(*Note: The statistics in this article are current as of Nov. 20)
Late the other night, the Houston Rockets were up by eight points on the Utah Jazz with about 25 seconds left on the game clock and 10 seconds left on the shot clock as James Harden began to make his move. He crossed over, put it through his legs, crossed over, put it through his legs, and crossed again. The final cross shook his defender and allowed him to step back and drill the three-pointer. That three-pointer would put a cap on the Rockets’ win and serve as the first signature sequence in Harden’s MVP campaign.
Harden has been much maligned since leaving Oklahoma City for Houston, often hearing far more criticism about his few flaws than praise about his many attributes. This year however, Harden is leaving his critics with little to talk about.
With the Rockets having lost in the playoffs each of the last two years to the Golden State Warriors, roster and coaching changes this past offseason were imminent. Early in the 2016 offseason, the Rockets made the decision to hire Mike D’Antoni, whose claim to fame is enhancing a team’s offense. D’Antoni’s main criticism as a head coach, however, has been his inability to get his defense to elevate in accordance with his offense.
In addition to the hiring of D’Antoni, Houston’s front office had a decision to make regarding All-Star Center Dwight Howard. Initially, the pairing of Harden and Howard looked seamless, but as time elapsed things went sour. Reports swirled of the two not getting along and the relationship seemed to have fallen apart. Their on-court play reflected their off-court woes. Ultimately, the Rockets chose to let Howard walk leaving Harden with the keys to the mansion and the freedom to run the offense without any restrictions.
The decision to let Howard walk and hire D’Antoni looks to be the right move thus far, albeit just 13 games into the season. The Rockets sit at 8-5, which is good for fifth in the Western Conference. And how are Harden’s numbers you ask? They’re bonkers.
Harden is currently averaging 28.7 points per game, 12.5 assists per game, and 7.8 rebounds per game. While his raw numbers are impressive, a deeper look into Harden’s advanced statistics will awe you even more. Harden is currently posting a 31.1 player efficiency rating, a 61.7 percent true shooting percentage, and a 12.2 box plus/minus. To put it simply, Harden is putting up raw numbers that are comparable to prime Oscar Robertson and efficiency numbers that are on par with peak LeBron James.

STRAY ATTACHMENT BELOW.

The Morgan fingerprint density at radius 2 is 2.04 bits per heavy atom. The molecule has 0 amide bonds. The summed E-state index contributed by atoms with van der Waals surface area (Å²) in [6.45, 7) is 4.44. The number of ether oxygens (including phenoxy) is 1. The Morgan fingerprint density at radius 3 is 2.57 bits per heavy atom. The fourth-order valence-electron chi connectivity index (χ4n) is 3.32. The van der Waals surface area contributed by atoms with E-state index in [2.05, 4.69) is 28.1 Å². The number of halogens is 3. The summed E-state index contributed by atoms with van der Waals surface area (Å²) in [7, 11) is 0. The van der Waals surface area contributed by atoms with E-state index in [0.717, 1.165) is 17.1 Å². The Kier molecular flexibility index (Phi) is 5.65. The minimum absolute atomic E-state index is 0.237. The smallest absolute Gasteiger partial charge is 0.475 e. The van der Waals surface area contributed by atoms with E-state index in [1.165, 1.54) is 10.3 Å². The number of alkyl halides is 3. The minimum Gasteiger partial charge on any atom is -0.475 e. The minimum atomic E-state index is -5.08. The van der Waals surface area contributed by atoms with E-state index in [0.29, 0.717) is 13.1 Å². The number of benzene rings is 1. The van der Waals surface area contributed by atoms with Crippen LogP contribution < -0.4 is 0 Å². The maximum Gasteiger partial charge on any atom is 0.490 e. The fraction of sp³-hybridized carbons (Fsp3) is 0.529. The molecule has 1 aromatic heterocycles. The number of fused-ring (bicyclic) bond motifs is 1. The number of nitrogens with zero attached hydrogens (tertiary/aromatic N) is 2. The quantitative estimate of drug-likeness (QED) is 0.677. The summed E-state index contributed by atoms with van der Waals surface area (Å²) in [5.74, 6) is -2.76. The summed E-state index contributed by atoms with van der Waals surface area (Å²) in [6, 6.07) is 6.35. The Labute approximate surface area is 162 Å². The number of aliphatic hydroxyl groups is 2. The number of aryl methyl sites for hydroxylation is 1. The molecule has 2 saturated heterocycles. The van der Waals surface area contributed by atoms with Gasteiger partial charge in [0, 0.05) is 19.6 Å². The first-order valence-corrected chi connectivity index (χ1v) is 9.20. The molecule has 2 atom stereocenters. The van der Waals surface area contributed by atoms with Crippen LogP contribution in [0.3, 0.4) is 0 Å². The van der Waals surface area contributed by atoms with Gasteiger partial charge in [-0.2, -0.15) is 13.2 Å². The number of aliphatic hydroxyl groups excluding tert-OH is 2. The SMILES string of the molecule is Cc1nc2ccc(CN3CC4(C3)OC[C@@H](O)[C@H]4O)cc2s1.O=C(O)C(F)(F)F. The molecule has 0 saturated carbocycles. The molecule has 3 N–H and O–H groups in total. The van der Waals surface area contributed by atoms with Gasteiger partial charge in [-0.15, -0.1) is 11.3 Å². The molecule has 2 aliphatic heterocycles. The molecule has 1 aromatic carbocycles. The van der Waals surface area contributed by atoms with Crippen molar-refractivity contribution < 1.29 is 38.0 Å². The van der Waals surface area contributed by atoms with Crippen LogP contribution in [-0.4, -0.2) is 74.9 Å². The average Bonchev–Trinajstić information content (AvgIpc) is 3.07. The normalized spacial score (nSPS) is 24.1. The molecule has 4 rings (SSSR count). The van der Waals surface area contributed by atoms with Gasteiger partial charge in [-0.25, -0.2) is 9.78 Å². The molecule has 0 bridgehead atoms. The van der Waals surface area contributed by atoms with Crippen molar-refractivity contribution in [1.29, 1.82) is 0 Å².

One of the biggest reasons for Harden’s ascension as a player was his move from Oklahoma City to Houston. The move allowed Harden the freedom he was not previously provided with while playing third fiddle to Kevin Durant and Russell Westbrook. With the move, Harden saw his points-per-game increase by almost double digits and his assist numbers go up as well. He has steadily improved on his points and assists per game just about each year since coming to Houston. However, he has never seen a bigger spike in his assists than this year. The reasoning? Mike D’Antoni.
At some point in late September, it was decided that the Rockets would be moving James Harden to point guard full time. Perhaps D’Antoni saw something that others didn’t. It looks as if D’Antoni was right.
Harden has always received at least some credit for his exceptional passing ability, but never an adequate amount until now. Although, even now it feels as if Harden isn’t getting talked about enough when the best passers in the league are mentioned. Here is a guy who averaged 7.5 assists per game last year despite playing just two percent of his plays at point guard. Harden is now putting up a league leading 12.5 assists per game. And some aren’t even putting him in the best passer conversation?
Getting slighted is nothing new for Harden. He’s dealt with unfair scrutiny most of his career. Even when it was blatantly obvious that Harden was the best shooting guard in the league last year, some people would still act as if Klay Thompson of the Golden State Warriors was better than him as evidenced by the following tweets:
Considering Harden averaged more points per game, rebounds per game, assists per game, had a higher player efficiency rating, box plus/minus and true shooting percentage than Klay last year, I’m pretty certain Harden was the superior player.
The people nitpicking Harden’s game and those who never seem to give him his proper respect have been awfully quiet this year because like I said before, he’s leaving them with nothing to say. Harden’s critics should stay silenced for a while. While still early, he’s in the midst of putting together one of the greatest offensive seasons the NBA has ever seen. Harden is the NBA’s juggernaut and is not only threatening the greatest offensive seasons in the history of the league, he’s also threatening to reach superstar status. The message is clear: For the foreseeable future, fear the beard.